Yours is the generation of Lost Girls. You’re thinking about this when you see the photos in remembered booths, best friends, lives that divided along lines you followed in your twenties. You were both in school, weren’t you?
Away from the city you don’t go to nightclubs. You go on dates, because white girls don’t go to bars alone, do they? There is live music and there are concerts and these are the sort of places that the dates take you when you go and when you aren’t studying on weekends, trying to catch up after the week full of jobs you are trying to do. The jobs where the men control everything, and every move you make.
White girls are trying to survive in the 1980’s.
White girls are on their own.
All girls are trying to survive in the 1980’s. You remember this looking back, now, at yourself, and at her, and there was this time the two of you had grown up and you were alone, facing the whole wide world full of men that were going to be coming at you and did come at you in those years when everybody fell into everybody’s bed like it was a natural thing. At least that is how it was in California in those days, once upon a time.
Because you are in the Art History department you are part of the museum crowd. You help by going to shows, don’t you? You’d rather be showing your own work, wouldn’t you? But there is no place for you to do that because almost everything is dominated by males in this era. It’s later you learn about the Guerilla Girls.
Gallerygirrrl. Galleygirrrl proofreading for a newspaper.
It’s one hell of a toss around isn’t it?
Men toss you in that decade. The toss is in and out of beds, in and out of departments at work, in and out of love and in and out of heart because yours had already been broken. Twice. You’re going it alone, you decide that summer. You don’t want to be a girlfriend anymore. Friends is enough. Friends go out on the town together in little groups, listen to little bands in mixed company. There are no commitments.
The man from the Yukon took you home after his show, didn’t he? He had gigantic ceramic sculptures he was making and he hand painted them after the firings. The slabs he made were tortured looking. Some kind of statement about the world and all it’s gloss and gilt crammed chunklike into the clay. He crackled just like his glazes, his long blond waist length hair was a relic to you until he told you where he had come from. Static electricity.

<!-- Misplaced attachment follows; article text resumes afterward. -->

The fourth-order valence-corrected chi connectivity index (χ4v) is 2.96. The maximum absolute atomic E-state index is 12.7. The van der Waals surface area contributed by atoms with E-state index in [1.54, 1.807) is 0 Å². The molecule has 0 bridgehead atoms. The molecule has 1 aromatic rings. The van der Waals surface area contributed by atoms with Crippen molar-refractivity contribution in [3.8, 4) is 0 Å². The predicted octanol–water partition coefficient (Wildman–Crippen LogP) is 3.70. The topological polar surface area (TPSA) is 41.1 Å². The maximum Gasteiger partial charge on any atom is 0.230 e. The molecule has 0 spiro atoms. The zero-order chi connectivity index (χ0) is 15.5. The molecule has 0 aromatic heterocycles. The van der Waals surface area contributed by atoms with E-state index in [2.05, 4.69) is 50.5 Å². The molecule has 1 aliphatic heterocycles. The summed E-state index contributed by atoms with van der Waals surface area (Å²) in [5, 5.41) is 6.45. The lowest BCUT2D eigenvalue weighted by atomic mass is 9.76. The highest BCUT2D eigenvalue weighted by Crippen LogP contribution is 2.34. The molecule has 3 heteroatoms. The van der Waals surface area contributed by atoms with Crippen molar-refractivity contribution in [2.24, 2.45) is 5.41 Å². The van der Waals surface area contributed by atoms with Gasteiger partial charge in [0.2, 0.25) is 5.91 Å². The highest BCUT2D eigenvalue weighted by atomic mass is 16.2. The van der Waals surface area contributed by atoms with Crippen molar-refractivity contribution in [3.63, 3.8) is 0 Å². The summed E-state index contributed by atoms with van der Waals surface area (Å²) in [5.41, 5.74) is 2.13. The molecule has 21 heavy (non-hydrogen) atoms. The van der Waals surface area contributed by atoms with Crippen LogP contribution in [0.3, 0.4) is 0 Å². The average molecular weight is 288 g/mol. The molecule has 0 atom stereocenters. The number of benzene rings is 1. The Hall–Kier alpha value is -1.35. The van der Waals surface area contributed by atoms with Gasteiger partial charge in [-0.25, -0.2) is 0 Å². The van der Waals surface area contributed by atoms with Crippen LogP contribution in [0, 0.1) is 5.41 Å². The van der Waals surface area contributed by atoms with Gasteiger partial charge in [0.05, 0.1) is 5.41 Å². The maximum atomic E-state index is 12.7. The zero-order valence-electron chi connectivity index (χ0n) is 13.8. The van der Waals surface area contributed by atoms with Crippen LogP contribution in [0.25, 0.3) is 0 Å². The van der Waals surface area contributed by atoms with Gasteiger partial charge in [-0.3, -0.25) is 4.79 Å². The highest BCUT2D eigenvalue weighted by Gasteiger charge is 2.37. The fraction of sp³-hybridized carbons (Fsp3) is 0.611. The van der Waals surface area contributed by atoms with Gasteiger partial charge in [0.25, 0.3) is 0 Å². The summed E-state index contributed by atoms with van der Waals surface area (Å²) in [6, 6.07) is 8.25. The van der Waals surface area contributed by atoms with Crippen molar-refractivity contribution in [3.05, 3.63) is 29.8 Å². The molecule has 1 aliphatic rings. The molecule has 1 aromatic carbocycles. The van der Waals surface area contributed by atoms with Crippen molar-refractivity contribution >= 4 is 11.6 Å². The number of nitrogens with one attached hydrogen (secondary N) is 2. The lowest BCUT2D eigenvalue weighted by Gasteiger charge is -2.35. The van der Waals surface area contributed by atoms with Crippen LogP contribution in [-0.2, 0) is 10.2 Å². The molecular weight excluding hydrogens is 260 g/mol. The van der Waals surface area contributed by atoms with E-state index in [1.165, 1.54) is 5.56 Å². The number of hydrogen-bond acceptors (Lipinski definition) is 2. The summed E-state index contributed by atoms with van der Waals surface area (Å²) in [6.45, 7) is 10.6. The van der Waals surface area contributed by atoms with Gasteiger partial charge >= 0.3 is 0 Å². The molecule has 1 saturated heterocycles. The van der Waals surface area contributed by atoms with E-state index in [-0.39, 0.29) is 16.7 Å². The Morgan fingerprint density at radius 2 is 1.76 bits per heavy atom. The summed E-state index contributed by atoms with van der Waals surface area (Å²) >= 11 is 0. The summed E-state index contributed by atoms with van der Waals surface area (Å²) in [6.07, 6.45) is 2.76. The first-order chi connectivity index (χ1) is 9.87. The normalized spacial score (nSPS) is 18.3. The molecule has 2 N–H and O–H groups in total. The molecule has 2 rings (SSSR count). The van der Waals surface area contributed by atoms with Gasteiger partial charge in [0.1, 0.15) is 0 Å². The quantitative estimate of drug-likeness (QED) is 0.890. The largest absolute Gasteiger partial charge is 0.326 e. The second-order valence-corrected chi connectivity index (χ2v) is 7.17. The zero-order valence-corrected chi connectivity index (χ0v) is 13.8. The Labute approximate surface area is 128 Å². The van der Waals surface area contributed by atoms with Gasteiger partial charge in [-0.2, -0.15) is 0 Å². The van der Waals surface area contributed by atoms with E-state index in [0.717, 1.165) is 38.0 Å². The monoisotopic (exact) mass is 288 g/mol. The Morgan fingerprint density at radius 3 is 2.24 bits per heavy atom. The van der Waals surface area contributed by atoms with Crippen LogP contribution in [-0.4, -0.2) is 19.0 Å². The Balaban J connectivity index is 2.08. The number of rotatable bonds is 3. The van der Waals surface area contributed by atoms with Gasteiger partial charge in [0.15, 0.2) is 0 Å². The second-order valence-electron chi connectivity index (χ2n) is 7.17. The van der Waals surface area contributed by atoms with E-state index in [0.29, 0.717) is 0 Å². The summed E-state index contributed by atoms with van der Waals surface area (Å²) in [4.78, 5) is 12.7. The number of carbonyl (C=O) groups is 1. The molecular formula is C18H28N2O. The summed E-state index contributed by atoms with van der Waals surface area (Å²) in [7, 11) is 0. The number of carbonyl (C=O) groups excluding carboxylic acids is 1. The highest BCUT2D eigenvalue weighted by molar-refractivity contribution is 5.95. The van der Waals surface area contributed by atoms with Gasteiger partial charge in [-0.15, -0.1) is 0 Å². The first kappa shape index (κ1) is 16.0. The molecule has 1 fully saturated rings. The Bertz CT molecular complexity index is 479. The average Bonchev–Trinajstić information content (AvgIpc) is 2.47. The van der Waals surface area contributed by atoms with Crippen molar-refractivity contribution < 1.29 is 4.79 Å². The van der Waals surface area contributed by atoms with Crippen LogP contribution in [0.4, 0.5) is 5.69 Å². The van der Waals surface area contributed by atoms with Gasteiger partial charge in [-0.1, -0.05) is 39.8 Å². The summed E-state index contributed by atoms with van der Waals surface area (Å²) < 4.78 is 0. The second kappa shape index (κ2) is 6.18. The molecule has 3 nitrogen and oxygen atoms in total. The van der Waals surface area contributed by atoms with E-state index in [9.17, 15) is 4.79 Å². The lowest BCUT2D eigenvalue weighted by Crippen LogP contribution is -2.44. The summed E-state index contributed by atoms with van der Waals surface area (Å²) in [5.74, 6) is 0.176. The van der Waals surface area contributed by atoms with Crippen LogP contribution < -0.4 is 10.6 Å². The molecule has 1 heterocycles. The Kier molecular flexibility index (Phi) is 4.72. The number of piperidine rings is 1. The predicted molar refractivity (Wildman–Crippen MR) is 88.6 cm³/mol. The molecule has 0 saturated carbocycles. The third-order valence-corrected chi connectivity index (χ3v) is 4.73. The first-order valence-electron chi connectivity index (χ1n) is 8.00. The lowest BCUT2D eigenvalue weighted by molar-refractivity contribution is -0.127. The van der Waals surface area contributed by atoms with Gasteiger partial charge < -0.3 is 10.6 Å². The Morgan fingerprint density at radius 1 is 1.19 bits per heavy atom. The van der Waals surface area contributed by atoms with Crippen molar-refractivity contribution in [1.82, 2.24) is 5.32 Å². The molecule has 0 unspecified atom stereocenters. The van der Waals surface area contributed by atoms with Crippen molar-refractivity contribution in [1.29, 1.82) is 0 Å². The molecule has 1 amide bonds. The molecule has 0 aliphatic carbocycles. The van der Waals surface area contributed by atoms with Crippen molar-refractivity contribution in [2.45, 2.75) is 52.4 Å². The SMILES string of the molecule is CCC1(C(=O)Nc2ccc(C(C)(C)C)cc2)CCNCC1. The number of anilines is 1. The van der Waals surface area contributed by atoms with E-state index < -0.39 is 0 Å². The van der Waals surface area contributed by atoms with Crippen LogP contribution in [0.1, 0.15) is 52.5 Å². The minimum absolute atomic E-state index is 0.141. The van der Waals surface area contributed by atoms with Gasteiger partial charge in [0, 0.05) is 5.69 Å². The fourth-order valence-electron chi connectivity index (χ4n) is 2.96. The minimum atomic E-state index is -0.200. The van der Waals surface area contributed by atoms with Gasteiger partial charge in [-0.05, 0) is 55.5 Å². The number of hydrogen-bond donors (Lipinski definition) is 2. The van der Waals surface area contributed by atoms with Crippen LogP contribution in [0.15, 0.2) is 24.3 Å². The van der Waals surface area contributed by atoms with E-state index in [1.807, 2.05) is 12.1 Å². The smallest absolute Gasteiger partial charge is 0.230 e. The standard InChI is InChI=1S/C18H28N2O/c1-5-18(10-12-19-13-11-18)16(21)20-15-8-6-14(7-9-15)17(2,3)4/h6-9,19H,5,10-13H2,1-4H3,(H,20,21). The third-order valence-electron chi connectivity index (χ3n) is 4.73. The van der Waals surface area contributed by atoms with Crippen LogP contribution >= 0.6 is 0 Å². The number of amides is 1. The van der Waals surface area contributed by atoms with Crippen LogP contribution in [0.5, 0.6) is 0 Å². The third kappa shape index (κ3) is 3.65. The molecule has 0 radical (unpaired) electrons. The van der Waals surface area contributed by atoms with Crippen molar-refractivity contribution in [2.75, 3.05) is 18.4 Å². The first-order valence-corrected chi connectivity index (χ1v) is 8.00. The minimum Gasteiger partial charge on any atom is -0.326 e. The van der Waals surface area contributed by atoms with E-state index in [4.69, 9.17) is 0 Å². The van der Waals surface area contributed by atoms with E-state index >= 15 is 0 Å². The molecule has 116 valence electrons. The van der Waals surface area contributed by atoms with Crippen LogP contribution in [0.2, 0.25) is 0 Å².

His body was made of Nordic ice, a bear, a viking. He might have dressed in skins for all you knew. They like to deposit their art at your house and they give it to you as if you are supposed to be some kind of groupie for them.
Galio and you. The summer of wildness, when you are free and your apartments are next door to each other. It’s strange to see who comes and goes in those years, because you aren’t the best of friends anymore. You’re more like neighbors sharing tidbits. Idle gossip between your multiple jobs.
The boys think they have a right and that the two of you are interchangeable, as if you’d ever do that to each other. You never would. One man for one woman. That’s how you feel, anyway. There is no time for boyfriends because you are working so hard just trying to keep afloat. You’re out on your own and you’re beginning to understand the world full of men and how they feel about things.
You’re getting your first credit card too, because you work. You put money in the credit union. The women you work with do this too. It’s only a little but you’re saving. It would have been impossible to ask for any help from your family in those years. You planned on making it on your own. They could have helped you, but they weren’t even thinking about that, were they? These are the years when the nuclear family falls apart in America. All of a sudden there isn’t one. Everyone is on their own, aren’t they?
“He’s cute,” she says. “That hair.”
You let him camp at your place for three days on the futons, didn’t you?
He came from the tundra, all Yukon Jack and polar bears and stories of survival and staying warm in little cabins that they leave for travelers by the side of the road. He was what was called a three night stand, in those days. Three nights where he left you a giant piece of pottery and he rolled around on your futons pulling you on top of him and that was happening to Galio too, upstairs because you could hear them sometimes through the ceiling. Streams of them want to come home with you, don’t they?
Streams and streams of men line up for the generation of lostgirrrls.
Not one of them ever sees inside you. Not one of them ever wants to know you, do they? Not really.
You’ve got a sponge.
You can never be without that can you? They make portable ones that you carry in your purse like tampons. Birth control. The most important thing in the world because what the two of you have already learned is that the men you are meeting don’t want any children. They want to fuck you, but they could care less if you got pregnant. They could care less about sperm and egg. They expect you to abort if you might get pregnant by mistake. They don’t even care, do they?
You’re watching reruns of old TV shows you saw in your youth, knowing you were the beaver, aren’t you?
That was all they wanted of you, if it wasn’t going to be meals they thought you might provide. They were looking for the lost hearth. It’s not as if they planned to provide the hearth, themselves.
You fake it with them. You fake making some kind of sound as if it was really good and they really meant something and you make these little sounds when they come after two little minutes because that is all any of them know how to do, isn’t it?
You’re some kind of cushion they want to pour themselves into, aren’t you?
They thought they had that right, didn’t they?
Because the two of you were lostgirrrls.
Because the two of you were white girls.
“lostgirrrls” — copyright 2011 — all rights reserved
*author note on music